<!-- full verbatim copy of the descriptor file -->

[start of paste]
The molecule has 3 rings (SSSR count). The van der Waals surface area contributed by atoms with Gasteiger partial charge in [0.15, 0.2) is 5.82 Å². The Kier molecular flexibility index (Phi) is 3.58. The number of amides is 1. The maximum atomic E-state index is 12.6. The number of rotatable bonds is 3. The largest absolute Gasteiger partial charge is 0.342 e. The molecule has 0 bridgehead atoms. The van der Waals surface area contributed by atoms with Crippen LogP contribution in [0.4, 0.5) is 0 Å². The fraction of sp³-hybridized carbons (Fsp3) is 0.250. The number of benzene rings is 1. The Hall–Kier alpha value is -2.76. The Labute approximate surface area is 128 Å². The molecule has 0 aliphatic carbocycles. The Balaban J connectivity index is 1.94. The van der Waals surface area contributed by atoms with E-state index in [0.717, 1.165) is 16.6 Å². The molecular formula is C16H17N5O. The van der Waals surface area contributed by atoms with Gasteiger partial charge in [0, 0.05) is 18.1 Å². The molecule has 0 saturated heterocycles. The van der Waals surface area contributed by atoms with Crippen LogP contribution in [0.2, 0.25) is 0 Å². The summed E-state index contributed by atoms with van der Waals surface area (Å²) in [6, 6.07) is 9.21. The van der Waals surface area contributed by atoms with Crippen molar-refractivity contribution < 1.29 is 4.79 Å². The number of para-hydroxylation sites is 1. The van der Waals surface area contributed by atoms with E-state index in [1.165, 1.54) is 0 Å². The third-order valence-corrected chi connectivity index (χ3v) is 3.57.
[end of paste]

The molecule has 3 rings (SSSR count). The van der Waals surface area contributed by atoms with Gasteiger partial charge in [0.15, 0.2) is 5.82 Å². The Kier molecular flexibility index (Phi) is 3.58. The number of amides is 1. The maximum atomic E-state index is 12.6. The number of rotatable bonds is 3. The largest absolute Gasteiger partial charge is 0.342 e. The molecule has 0 bridgehead atoms. The van der Waals surface area contributed by atoms with Crippen LogP contribution in [0.4, 0.5) is 0 Å². The fraction of sp³-hybridized carbons (Fsp3) is 0.250. The number of benzene rings is 1. The Hall–Kier alpha value is -2.76. The Labute approximate surface area is 128 Å². The molecule has 0 aliphatic carbocycles. The Balaban J connectivity index is 1.94. The van der Waals surface area contributed by atoms with E-state index in [0.717, 1.165) is 16.6 Å². The molecular formula is C16H17N5O. The van der Waals surface area contributed by atoms with Gasteiger partial charge in [0, 0.05) is 18.1 Å². The molecule has 0 saturated heterocycles. The van der Waals surface area contributed by atoms with Crippen LogP contribution in [0.2, 0.25) is 0 Å². The summed E-state index contributed by atoms with van der Waals surface area (Å²) in [6, 6.07) is 9.21. The van der Waals surface area contributed by atoms with Crippen molar-refractivity contribution < 1.29 is 4.79 Å². The number of para-hydroxylation sites is 1. The van der Waals surface area contributed by atoms with E-state index in [1.165, 1.54) is 0 Å². The third-order valence-corrected chi connectivity index (χ3v) is 3.57.